Academic journal article Political Research Quarterly

Are Blacks and Latinos Responsible for the Passage of Proposition 8? Analyzing Voter Attitudes on California's Proposal to Ban Same-Sex Marriage in 2008

Academic journal article Political Research Quarterly

Are Blacks and Latinos Responsible for the Passage of Proposition 8? Analyzing Voter Attitudes on California's Proposal to Ban Same-Sex Marriage in 2008

Article excerpt

Abstract

On November 4, 2008, the majority of California's electorate supported a ban on same-sex marriage. Anecdotal evidence attributes its passage to increased turnout among black and Latino voters. This article determines whether this was so; it also examines whether blacks and Latinos were more likely than whites to oppose same-sex marriage, even when accounting for religiosity and political attitudes. Had black and Latino turnout remained at the same level as in the 2004 presidential election, Proposition 8 would still have passed. Moreover, blacks were more likely to favor a ban on same-sex marriage when compared to whites.

Keywords

same-sex marriage, voting, California, race/ethnicity, Proposition 8

The 2008 general election will be most remembered for the election of the nation's first African American president, Barack Obama. However, several statewide races were also in the spotlight-most notably, the battle over same-sex marriage continued to be a salient issue in California. While 61 percent of the state's voters in 2000 cast their ballots in favor of Proposition 22, which would have amended the state's Family Code to "only recognize marriage between a man and a woman," the California Supreme Court struck down the initiative as unconstitutional on May 16, 2008.1 In less than a month's time, opponents of same-sex marriage were able to get their initiative (known as Proposition 8) on the 2008 general election ballot.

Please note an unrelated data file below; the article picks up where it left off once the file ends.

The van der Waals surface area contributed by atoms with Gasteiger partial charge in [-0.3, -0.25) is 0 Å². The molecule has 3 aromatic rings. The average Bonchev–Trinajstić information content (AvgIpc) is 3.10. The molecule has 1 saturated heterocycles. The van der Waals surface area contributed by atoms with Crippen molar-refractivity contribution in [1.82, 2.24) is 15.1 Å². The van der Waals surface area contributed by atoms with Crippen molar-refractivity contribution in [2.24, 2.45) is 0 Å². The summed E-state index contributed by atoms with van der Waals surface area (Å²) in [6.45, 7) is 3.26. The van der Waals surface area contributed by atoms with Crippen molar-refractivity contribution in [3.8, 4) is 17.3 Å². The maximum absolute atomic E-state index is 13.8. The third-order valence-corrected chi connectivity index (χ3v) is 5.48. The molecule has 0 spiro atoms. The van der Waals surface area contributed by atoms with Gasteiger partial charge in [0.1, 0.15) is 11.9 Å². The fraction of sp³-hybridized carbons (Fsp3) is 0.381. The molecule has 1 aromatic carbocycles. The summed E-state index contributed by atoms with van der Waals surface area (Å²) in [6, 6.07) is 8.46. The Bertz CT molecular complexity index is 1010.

On November 4, 2008, the majority of California's voters supported a ban on same-sex marriage, 52 percent to 48 percent. Based on National Election Pool (NEP) estimates, 70 percent of blacks cast their ballot in favor of Proposition 8, while 49 percent of whites, 53 percent of Latinos, 49 percent of Asians, and 51 percent from those of another racial/ethnic identity supported a ban on gay marriage.2 In light of these results, the media reports that immediately followed the election concluded that opposition from Latino and black voters led to the passage of Proposition 8.3 For instance, one media report notes that the "record turnout of black and Hispanic voters . . . [was] instrumental in the passage of Proposition 8."4 Given the historic nature of the presidential general election, black turnout rates increased by 4 percentage points when compared to their turnout rates in 2004. Currently, blacks are 10 percent of the California electorate. The share of the Latino electorate also increased from its 2004 figure, jumping from 13 to 18 percent of voters in California. While the existing research has found that states using ballot initiatives exhibit higher rates of turnout (M. A. Smith 2001; Tolbert, Grummel, and Smith 2001; Tolbert and Smith 2005) than states without the initiative process, this landmark election appears to have generated the opposite effect.

Thus, the conventional wisdom regarding the passage of Proposition 8 can be summarized in the following way-had Obama not competed in the general election, turnout for these two groups would have been at their usual rates, and thus Proposition 8 would have failed. Were racial/ethnic minorities more likely to support Proposition 8 than nonminorities, even when accounting for their religiosity and political beliefs? This article addresses this question by analyzing voter attitudes toward Proposition 8 both prior to and on the day of the election. The pre-election analyses consist of two statewide public opinion polls that included questions on attitudes toward same-sex marriage. One was conducted in May 2008, and the other went into the field just one month prior to the general election. To understand voter preferences as they left the polls on the day of the election, I analyze exit poll data conducted by the Leavey Center for the Study of Los Angeles (LCSLA). These are the best available data on voters as they left the polls on Election Day, as the 2008 NEP data have yet to be publicly released.5 Finally, to determine whether increased turnout among black and Latino voters is responsible for Proposition 8's passage, I calculate the black and Latino vote on Proposition 8 based on their 2004 levels of voting. …

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